Face-Off: Slack vs. HipChat vs. Microsoft Teams

Taking the plunge and moving to group collaboration tools? There are 3 primary players you’ll want to look at – Slack, HipChat and the more recent Microsoft Teams. All of them deliver on core features and functionalities. But sometimes offering an array of services isn’t enough –  you’ve to choose one tailored to your preferences. Let’s analyse all the players in some more detail for you.


Slack is arguably the most popular collaboration tool on the market right now. Launched in 2013, it had signed up 8000 users within 24 hours of its launch. By 2016, Slack had grown to 4 million users, with more than 25% of them paying. Slack continues to add a large number of users on a daily basis – noteworthy ones include NASA’s JPL, and eBay. It is now valued at upwards of $1 billion.

HipChat is older, having begun in 2010 before it was acquired by Altassian in 2012. Hipchat does not release user statistics, but notable users include Expedia and RunKeeper, amongst others.

Microsoft Teams is the latest major player to hit the market. Announced by Microsoft in November 2016, it integrates with the company’s Office 365 suite exclusively. So you can’t be using it without an Office 365 subscription – this may keep many small businesses and teams away from the product, but it seems to be the strategy Microsoft has adopted.


All of the services are available as web-based platforms, and as apps for both iOS and Android. So no one is a winner here.

Pricing & Features

Slack & HipChat offer free 30-day trials while Microsoft Teams does not.

Slack offers a 3-tier pricing structure – a basic one that is free, a Standard version, and a Plus version. The basic free variant has obvious limitations – it’ll store only the last 10,000 messages on your team’s chat. Storage is limited to 5 GB for the entire team, but you get 10 app/service integrations, along with two-factor authentication and two-person voice and video calls. The Standard and Plus versions come with the following additions:

  • Standard: Unlimited messages and app/service integrations. Guest access. Priority support. Group voice and video calls, Custom User Groups and Custom Profiles, along with 10 GB of file storage for the team. Price: $8 per month per user – $6.67 if billed annually.
  • Plus: SAML-based Single Sign On, 99.99% guaranteed uptime, 24/7 support, Real-time Active Directory with multiple sync integrations, and 20 GB of file storage space for the team. Price: $15 per month per user – $12.50 is billed annually.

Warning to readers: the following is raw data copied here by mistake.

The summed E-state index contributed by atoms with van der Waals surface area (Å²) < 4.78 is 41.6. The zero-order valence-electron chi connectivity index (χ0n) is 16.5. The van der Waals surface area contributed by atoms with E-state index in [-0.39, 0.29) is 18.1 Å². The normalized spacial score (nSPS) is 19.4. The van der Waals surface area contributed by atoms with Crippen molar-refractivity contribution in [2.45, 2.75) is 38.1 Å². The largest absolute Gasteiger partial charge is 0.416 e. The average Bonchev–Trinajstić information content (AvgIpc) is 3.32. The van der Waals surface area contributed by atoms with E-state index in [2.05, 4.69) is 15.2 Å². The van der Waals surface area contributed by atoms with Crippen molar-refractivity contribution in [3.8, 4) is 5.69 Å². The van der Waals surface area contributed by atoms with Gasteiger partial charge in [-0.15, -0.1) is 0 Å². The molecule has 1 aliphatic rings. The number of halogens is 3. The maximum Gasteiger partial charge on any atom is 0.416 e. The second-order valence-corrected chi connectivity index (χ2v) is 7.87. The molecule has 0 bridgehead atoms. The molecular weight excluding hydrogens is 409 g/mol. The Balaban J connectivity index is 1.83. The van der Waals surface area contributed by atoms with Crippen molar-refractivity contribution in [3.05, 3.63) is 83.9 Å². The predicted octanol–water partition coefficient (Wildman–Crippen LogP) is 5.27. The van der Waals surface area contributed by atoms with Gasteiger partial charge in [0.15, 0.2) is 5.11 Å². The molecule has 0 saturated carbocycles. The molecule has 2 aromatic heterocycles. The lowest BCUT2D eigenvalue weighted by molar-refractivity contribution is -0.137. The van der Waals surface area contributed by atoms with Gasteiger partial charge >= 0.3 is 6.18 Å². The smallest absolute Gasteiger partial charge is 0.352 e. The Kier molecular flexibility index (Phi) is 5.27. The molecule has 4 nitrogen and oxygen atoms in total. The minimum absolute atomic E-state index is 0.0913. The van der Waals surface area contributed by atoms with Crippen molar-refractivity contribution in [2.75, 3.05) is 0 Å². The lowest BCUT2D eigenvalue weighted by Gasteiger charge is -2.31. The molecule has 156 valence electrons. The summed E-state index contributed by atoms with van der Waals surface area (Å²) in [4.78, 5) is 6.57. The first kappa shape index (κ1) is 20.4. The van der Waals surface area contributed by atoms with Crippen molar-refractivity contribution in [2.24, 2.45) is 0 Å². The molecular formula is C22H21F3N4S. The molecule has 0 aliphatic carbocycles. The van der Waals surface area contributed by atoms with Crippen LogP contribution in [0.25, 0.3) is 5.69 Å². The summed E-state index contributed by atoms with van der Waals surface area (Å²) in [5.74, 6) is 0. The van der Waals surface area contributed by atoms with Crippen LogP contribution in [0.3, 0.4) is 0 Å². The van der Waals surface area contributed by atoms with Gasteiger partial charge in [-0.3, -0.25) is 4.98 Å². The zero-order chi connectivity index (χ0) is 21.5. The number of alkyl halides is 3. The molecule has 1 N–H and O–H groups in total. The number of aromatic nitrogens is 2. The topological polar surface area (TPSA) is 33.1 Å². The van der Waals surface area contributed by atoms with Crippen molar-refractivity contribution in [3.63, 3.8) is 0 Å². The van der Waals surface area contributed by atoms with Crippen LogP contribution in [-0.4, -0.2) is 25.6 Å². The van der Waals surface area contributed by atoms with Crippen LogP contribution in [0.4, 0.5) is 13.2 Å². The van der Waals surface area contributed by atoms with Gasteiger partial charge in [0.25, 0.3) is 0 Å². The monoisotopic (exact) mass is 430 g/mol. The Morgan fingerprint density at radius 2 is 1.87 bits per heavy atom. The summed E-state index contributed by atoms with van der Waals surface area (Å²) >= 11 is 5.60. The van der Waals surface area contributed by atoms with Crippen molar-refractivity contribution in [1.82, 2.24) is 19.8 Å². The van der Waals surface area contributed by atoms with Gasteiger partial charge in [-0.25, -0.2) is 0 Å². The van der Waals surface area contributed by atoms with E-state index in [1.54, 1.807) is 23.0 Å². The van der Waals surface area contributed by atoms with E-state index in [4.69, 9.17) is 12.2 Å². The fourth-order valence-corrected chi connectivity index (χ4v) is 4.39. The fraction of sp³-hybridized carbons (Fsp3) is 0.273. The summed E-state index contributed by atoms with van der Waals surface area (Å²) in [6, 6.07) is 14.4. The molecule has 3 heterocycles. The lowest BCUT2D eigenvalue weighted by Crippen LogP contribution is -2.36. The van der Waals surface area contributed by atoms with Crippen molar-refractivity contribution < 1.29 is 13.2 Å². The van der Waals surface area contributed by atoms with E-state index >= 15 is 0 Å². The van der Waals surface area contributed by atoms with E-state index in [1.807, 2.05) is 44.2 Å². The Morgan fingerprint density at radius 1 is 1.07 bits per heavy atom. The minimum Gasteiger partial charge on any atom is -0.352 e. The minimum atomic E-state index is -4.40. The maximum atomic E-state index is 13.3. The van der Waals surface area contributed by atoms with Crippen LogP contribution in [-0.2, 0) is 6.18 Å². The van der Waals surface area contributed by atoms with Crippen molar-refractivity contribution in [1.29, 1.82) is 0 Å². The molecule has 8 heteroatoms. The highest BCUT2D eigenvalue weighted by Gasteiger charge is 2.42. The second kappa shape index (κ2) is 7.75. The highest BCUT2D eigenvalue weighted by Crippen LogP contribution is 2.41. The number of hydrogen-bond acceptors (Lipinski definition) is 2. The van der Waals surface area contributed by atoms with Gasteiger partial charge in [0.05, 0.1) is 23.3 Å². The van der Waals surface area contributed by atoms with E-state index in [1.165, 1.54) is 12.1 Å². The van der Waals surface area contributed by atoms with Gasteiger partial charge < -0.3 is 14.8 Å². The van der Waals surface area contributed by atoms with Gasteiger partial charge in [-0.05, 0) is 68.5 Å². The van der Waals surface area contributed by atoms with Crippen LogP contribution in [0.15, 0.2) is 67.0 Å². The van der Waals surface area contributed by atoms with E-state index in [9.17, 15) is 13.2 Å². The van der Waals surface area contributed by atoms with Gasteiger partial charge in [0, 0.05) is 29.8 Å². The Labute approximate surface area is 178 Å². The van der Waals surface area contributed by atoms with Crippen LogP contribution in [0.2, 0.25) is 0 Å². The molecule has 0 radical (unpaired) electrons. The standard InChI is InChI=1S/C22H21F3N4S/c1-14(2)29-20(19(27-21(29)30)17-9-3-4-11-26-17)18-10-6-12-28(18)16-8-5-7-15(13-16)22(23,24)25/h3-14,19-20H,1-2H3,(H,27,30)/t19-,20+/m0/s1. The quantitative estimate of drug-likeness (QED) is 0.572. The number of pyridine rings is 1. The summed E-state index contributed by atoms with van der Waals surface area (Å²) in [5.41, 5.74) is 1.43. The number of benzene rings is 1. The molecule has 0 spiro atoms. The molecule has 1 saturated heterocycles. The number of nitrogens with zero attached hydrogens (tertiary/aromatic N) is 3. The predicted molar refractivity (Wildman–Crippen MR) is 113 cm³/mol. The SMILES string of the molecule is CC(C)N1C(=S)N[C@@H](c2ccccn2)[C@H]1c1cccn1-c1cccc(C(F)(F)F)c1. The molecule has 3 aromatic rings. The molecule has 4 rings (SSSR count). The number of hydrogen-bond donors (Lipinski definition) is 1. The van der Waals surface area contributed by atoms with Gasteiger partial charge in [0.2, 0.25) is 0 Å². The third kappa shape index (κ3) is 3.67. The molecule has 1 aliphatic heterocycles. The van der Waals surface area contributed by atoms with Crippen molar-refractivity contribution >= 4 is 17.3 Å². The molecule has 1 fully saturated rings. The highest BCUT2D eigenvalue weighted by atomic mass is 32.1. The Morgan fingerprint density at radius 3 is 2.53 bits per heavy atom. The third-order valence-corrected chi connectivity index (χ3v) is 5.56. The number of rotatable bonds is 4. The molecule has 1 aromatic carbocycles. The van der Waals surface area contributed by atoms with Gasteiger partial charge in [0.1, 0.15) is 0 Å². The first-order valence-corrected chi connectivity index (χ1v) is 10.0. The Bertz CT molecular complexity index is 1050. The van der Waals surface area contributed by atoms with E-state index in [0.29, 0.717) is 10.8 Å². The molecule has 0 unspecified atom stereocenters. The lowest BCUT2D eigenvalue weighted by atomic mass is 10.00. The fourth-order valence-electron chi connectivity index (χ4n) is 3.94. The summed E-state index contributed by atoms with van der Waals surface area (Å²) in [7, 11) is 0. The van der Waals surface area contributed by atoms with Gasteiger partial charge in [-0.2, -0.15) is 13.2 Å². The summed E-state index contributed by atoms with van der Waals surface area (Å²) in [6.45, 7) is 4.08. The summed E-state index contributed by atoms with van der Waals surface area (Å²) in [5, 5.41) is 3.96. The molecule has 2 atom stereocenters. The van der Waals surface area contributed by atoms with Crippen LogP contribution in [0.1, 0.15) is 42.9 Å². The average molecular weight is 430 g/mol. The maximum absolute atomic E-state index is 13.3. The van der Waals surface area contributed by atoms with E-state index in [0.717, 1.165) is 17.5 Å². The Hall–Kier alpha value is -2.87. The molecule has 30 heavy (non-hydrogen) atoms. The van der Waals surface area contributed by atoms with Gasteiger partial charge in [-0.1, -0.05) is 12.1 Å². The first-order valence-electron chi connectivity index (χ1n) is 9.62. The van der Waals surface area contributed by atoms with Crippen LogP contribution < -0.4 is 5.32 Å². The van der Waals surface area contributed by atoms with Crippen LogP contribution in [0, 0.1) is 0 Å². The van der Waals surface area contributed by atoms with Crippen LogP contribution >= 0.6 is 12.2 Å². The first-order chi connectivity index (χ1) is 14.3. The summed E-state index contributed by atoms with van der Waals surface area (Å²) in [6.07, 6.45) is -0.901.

HipChat too offers a basic version for free, with similar features – unlimited users, group chats, and file sharing limited to 5 GB. There’s only one paid offering – HipChat Plus, available for $2 per user per month. It offers unlimited message history, video chat, screen sharing, with unlimited storage space for the team.

Microsoft Teams isn’t available standalone, but as a part of Office 365. The cheapest way to get it is to buy the Business Essentials version of Office 365, which would set you back by $5 per user, per month.


Slack and Microsoft Teams quite outdo HipChat here. While HipChat does advertise its multiple chat functionalities, the former duo deliver conferencing, instant messaging, and score higher on chat functionality. Slack also lets you delete messages and highlight things, and SlackBot gets a lot of positive attention. Slack searches are highly preferred over the other two; it just seems to do it better and also allows you to keep things “starred “for future bookmarking references.

Slack and HipChat both are enabled with push notifications, something you’re unlikely to experience as a Microsoft Team user. This can be a deal breaker for me. Slack also allows you to receive feedback without difficulty for a file you have uploaded. Microsoft Teams cannot be used to work with people outside the organisation, while Slack does allow guest users.

Appearance & Theme

HipChat is appreciated for its much simpler interface and ease of use. But there are some cool work-compatible features in Slack like notifications, reminder settings and tagging that you wouldn’t want ot miss out on. The appearance of your Slack window can be customised also – so in the end it really is a subjective factor and you’re on your own with your selection here.

Third Party Integrations

From the third party integration standpoint, HipChat has a healthy number under its belt at 68. Microsoft Teams has a modest 19 while Slack has a whooping 254. They’re all compatible with Trello, while Hipchat gets the edge with BlueJeans, Giphy, Dropbox, Google Drive, Facebook, Uber, Wunderlist, JIRA, Asana and Slack works with an even more number of them. The Atlassian options work greatly in the favour of HipChat, but Slack remains the topper in this case. It’s much for comfortable and relaxing to get your hands on different apps while working (After all, who could say no to a perfect .gif for the mood, or an instantly created meme?)

User Feedback

In terms of user acceptance and popularity, Slack earns the lion’s share of goodwill. Microsoft Teams’ mandatory bundling with Office 365 will exclude a large number of smaller teams, and it also does not come across as offering better value for money with the lower number of integrations and other restricted functionalities. But it’s only just launched so perhaps it isn’t fair to have it face the other two bigger players off right away. HipChat, despite being the oldest player, seems to be losing out to Slack on user adoption and popularity.


Taking into account all of the considerable aspects, Slack does seem to be a little ahead of the other two regardless of the circumstances. Microsoft Teams does have some catching up to do, and it is likely it will with Microsoft’s renewed focus on services. However, when it comes to group collaboration, convenience is the key; so make sure to give the trials a go before making a decision.